For example, I often use graphics to make long lists more engaging, to show relationships, illustrate flows of information and visually present patient pathways. I also use graphics to convey more complex messages as it allows simplification of a particular concept.
5. You’ve worked on tenders which have often been subject to change during the writing process –question meanings can be changed according to CQ responses and even word counts can be amended, all at short notice. How do you react to such changes?
I’ve overseen many projects subject to change during the process! It’s really important to remain open-minded, thick skinned, flexible and efficient in the face of these unexpected changes. Clarification questions must be circulated to all key stakeholders in a timely fashion, emergency calls and meetings may be necessary, and long sleepless nights could feature. Moreover, as a bid professional, the ability to avoid dwelling on issues and simply resolve any problems that arise is incredibly important; the supportive environment at HealthBid is a massive bonus here. Any of our team can be affected by such changes during any given month and flexibility is key to make sure we meet the one constant; the final submission deadline. Our unique Bidding Engine model gives us resource to surge when workload unexpectedly grows at short notice.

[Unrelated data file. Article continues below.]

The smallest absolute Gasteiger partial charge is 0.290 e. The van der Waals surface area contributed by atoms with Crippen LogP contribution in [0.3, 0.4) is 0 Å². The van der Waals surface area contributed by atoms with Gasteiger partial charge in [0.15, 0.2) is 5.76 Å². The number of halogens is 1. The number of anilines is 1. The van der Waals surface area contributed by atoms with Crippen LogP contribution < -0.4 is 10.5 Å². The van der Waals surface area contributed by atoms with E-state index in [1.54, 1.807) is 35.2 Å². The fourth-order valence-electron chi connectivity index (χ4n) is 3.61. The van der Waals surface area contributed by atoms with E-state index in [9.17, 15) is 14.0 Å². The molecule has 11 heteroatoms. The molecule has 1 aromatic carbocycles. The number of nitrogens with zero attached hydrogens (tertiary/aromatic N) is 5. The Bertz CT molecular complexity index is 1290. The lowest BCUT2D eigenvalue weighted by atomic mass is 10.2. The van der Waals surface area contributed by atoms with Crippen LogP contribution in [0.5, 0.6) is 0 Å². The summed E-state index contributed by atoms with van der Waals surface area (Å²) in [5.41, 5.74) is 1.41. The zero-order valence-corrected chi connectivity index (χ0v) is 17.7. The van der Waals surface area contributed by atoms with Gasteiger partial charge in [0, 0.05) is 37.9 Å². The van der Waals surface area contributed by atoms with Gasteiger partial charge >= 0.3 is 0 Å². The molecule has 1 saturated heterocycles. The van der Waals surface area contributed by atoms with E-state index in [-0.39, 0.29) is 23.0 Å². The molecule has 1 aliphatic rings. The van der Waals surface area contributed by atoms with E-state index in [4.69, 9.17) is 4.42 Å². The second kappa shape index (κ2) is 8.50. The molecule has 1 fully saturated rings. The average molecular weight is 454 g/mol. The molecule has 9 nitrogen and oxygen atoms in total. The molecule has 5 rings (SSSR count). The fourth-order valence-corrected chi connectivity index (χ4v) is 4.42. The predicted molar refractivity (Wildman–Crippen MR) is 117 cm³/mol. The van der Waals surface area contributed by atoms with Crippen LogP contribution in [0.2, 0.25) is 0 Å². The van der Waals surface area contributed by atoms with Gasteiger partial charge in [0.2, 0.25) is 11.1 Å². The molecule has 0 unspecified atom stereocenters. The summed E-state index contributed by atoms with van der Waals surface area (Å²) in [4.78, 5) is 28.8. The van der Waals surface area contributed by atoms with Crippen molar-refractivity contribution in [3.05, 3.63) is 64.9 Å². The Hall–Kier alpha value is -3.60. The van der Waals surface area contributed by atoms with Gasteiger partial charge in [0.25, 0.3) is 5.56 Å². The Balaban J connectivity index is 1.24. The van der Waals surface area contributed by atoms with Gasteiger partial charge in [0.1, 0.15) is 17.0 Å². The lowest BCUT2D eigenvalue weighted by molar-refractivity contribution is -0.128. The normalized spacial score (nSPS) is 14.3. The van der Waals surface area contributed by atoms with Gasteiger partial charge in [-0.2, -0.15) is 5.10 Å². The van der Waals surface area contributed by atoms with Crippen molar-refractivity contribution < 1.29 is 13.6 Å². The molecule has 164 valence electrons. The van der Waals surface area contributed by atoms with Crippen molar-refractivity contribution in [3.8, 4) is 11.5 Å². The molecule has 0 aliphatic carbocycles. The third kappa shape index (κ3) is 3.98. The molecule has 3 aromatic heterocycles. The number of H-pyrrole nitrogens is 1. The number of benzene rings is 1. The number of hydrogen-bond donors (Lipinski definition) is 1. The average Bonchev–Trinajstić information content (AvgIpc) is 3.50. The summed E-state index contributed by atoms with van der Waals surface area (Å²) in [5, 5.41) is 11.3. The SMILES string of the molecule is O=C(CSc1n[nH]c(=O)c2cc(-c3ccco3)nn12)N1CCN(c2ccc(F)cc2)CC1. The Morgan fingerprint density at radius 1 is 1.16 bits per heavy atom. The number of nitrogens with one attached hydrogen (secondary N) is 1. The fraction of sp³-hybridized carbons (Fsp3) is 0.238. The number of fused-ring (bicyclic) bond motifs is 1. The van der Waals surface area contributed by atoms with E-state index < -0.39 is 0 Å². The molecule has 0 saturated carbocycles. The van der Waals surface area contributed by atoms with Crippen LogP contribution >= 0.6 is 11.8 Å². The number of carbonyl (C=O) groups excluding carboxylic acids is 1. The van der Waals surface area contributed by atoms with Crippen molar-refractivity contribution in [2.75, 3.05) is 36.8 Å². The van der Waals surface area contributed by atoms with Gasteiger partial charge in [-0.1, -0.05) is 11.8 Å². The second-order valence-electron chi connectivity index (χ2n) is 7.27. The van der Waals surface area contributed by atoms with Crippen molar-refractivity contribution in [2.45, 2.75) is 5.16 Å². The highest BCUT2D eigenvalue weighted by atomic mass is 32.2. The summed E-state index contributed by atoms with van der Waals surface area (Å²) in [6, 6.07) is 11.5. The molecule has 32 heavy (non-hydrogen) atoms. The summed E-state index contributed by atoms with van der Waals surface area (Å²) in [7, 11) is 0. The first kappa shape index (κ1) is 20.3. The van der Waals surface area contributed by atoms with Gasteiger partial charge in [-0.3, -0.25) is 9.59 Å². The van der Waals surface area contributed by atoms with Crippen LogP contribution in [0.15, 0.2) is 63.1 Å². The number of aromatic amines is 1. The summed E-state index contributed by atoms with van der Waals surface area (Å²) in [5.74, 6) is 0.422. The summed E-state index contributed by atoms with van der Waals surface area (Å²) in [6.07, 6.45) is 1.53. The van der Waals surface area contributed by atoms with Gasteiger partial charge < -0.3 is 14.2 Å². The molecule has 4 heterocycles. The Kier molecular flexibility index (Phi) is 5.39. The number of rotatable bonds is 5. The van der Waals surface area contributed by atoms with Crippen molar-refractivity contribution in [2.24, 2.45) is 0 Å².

6. Agreed! It’s obvious that you’ve obviously cultivated a proven method to maximise the chance of winning bids – what does each new success mean to you?
I am extremely competitive, and I buy in to every bid I write; it matters to me what the result is. Wins are extremely gratifying, but whether win or lose I analyse any feedback from commissioners working to improve at the very next opportunity. I love receiving client feedback too, it shapes my own personal growth and allows me to feed learnings and successes back to the team.
If you need assistance at any stage of the bidding process, give our Business Development Manager, Laura Moore, a call on 07341 338200.